Newton's method of successive approximation to roots of equations first appeared in print in 1685 in John Wallis's 'A Treatise of Algebra, both Historical and Practical' at pp.338-347, Chap.XCIV & XCV, 'A new method of extracting roots in Simple and Affected Equations' -- containing also Wallis's attribution to Newton. This presentation has been discussed by Niccolo Guicciardini, who has remarked that Newton's description 'is based on concrete examples ... a craft more than a theory': N Guicciardini (2009), 'Isaac Newton on Mathematical Certainty and Method'.
Newton published a further concrete example of the method in the 'Principia' (all editions, from 1687), at Book 1, Prop.31 (Scholium). This example was an application of the method, to solve an equation defining the orbital position of a planet, one version of Kepler's problem. The example was discussed in 1882 by John Couch Adams (Monthly Notices of the Royal Astronomical Society 43, pp.43-49), who pointed out that in the first edition of the Principia, Newton had tried to describe a refinement of the method, but had made a mistake (equivalent to forgetting to update one of the 'temporary variables' in the iteration); Newton corrected the description (as amended in the second and the third editions) with a simplified version of the quadratically-converging method. In the 1999 translation of Newton's Principia, the method appears at pp.514-515 (Isaac Newton, 'The Principia ... A new Translation', I Bernard Cohen, Anne Whitman, 1999).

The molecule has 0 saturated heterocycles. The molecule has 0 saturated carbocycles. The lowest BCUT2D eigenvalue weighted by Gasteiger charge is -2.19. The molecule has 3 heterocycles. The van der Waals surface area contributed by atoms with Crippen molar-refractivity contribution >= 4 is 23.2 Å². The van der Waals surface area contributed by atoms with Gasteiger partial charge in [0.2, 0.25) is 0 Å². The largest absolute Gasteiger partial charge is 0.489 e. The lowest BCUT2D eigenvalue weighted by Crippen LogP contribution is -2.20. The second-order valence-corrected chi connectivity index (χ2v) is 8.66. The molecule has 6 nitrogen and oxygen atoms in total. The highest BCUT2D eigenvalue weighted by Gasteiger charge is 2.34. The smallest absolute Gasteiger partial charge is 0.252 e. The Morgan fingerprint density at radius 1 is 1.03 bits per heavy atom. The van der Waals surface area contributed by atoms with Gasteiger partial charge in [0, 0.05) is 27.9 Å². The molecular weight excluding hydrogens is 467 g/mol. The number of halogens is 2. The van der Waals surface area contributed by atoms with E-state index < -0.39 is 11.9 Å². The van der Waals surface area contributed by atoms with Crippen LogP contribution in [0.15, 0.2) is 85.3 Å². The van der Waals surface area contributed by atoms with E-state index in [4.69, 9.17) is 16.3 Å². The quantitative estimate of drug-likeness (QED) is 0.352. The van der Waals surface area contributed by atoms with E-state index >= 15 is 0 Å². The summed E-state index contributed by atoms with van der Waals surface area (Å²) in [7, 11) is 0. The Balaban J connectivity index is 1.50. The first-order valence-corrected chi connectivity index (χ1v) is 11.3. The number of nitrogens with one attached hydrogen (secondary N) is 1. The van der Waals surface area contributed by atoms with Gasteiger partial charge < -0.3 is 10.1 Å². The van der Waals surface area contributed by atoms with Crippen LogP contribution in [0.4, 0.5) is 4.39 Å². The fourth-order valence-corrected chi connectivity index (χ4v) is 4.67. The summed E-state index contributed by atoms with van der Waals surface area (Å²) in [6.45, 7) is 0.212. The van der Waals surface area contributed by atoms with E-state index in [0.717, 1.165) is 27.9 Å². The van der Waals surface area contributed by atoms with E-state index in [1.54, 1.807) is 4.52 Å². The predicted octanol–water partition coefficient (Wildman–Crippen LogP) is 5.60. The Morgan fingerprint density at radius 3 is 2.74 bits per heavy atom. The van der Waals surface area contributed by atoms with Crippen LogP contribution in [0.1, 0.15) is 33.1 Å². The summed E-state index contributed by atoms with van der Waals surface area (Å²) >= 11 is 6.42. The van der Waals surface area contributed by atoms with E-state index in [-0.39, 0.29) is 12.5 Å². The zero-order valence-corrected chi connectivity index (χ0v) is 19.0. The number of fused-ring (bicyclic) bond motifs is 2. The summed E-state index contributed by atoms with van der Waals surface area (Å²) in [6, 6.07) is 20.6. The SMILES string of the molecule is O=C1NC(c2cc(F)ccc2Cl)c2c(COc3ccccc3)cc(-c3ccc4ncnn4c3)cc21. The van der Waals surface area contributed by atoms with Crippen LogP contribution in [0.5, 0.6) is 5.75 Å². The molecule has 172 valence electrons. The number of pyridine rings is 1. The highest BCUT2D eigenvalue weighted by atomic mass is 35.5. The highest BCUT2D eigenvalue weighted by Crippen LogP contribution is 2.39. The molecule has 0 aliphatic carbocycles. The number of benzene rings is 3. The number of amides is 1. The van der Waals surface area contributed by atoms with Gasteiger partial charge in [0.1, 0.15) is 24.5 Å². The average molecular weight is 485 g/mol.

Raphson's method of successive approximations to roots of equations was first published in his 'Analysis Aequationum Universalis', 1690, which went through at least three editions. (Neither Newton nor Raphson used any notation close to the modern " -f(x)/f'(x) " for the iterative corrections.)
Raphson's method has been discussed and compared with Newton's method by F Cajori among others (1911, American Mathematical Monthly, Vol.18, 29-32). Cajori showed how Raphson's method resembled that of Newton especially in that they both used a divisor for the next correction that evaluates, in effect, to (what in modern notation would be) f'(r), where r was the most recent corrected value. (But neither of them used a symbolic notation such as f'(r), they expressed each case of the quantity in an extended e.g. polynomial form.)
But where Newton had derived each successive step of approach to the root from a newly formed equation derived from the original one, Raphson, closer in that respect to the modern procedure, found each successive corrected value by substitution in the original equation. (Cajori also remarked that Newton's forerunners such as Vieta had used a different and generally non-equivalent principle for evaluating the relevant divisor. But in some specific example-cases, Vieta's value of the divisor had coincided with the value of Newton's divisor -- which had led some commentators mistakenly to assimilate Newton's method with Vieta's.)
Cajori gave a history of the methods, and in view of Raphson's important modification proposed the name 'Newton-Raphson' method as a more accurate attributive label than just the name 'Newton's method', which had been current. His suggestion, made over a century ago now, does seem to have taken hold, 'Newton-Raphson' is widely used to denote the modern version of the method.